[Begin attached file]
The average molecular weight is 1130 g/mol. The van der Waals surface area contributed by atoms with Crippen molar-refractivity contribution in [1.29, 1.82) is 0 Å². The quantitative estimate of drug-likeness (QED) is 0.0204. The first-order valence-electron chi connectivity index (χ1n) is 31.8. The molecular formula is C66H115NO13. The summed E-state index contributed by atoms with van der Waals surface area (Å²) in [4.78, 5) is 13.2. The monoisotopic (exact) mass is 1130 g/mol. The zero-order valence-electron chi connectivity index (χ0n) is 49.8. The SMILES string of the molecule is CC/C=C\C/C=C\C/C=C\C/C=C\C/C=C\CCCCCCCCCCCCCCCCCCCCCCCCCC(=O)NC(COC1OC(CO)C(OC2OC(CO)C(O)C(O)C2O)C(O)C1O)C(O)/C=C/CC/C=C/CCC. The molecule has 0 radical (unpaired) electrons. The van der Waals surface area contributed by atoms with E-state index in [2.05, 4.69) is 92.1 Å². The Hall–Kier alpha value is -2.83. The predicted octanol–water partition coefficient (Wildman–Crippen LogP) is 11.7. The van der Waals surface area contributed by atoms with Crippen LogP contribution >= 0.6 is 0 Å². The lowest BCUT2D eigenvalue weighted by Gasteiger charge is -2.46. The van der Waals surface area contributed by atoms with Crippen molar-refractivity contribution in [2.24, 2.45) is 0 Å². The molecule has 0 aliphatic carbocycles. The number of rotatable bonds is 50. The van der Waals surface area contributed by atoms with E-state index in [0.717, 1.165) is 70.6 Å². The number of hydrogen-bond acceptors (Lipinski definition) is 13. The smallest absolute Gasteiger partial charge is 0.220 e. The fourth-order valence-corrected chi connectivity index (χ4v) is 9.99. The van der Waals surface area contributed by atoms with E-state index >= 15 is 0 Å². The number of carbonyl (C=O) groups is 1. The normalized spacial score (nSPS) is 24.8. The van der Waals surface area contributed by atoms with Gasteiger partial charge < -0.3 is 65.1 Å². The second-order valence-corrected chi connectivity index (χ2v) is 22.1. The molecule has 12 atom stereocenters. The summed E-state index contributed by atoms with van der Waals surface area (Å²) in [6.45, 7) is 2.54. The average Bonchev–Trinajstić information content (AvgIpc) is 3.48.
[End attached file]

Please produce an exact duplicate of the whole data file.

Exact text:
The average molecular weight is 1130 g/mol. The van der Waals surface area contributed by atoms with Crippen molar-refractivity contribution in [1.29, 1.82) is 0 Å². The quantitative estimate of drug-likeness (QED) is 0.0204. The first-order valence-electron chi connectivity index (χ1n) is 31.8. The molecular formula is C66H115NO13. The summed E-state index contributed by atoms with van der Waals surface area (Å²) in [4.78, 5) is 13.2. The monoisotopic (exact) mass is 1130 g/mol. The zero-order valence-electron chi connectivity index (χ0n) is 49.8. The SMILES string of the molecule is CC/C=C\C/C=C\C/C=C\C/C=C\C/C=C\CCCCCCCCCCCCCCCCCCCCCCCCCC(=O)NC(COC1OC(CO)C(OC2OC(CO)C(O)C(O)C2O)C(O)C1O)C(O)/C=C/CC/C=C/CCC. The molecule has 0 radical (unpaired) electrons. The van der Waals surface area contributed by atoms with E-state index in [2.05, 4.69) is 92.1 Å². The Hall–Kier alpha value is -2.83. The predicted octanol–water partition coefficient (Wildman–Crippen LogP) is 11.7. The van der Waals surface area contributed by atoms with Crippen LogP contribution >= 0.6 is 0 Å². The lowest BCUT2D eigenvalue weighted by Gasteiger charge is -2.46. The van der Waals surface area contributed by atoms with Crippen molar-refractivity contribution in [2.24, 2.45) is 0 Å². The molecule has 0 aliphatic carbocycles. The number of rotatable bonds is 50. The van der Waals surface area contributed by atoms with E-state index in [0.717, 1.165) is 70.6 Å². The number of hydrogen-bond acceptors (Lipinski definition) is 13. The smallest absolute Gasteiger partial charge is 0.220 e. The fourth-order valence-corrected chi connectivity index (χ4v) is 9.99. The van der Waals surface area contributed by atoms with E-state index >= 15 is 0 Å². The number of carbonyl (C=O) groups is 1. The normalized spacial score (nSPS) is 24.8. The van der Waals surface area contributed by atoms with Gasteiger partial charge < -0.3 is 65.1 Å². The second-order valence-corrected chi connectivity index (χ2v) is 22.1. The molecule has 12 atom stereocenters. The summed E-state index contributed by atoms with van der Waals surface area (Å²) in [6.45, 7) is 2.54. The average Bonchev–Trinajstić information content (AvgIpc) is 3.48.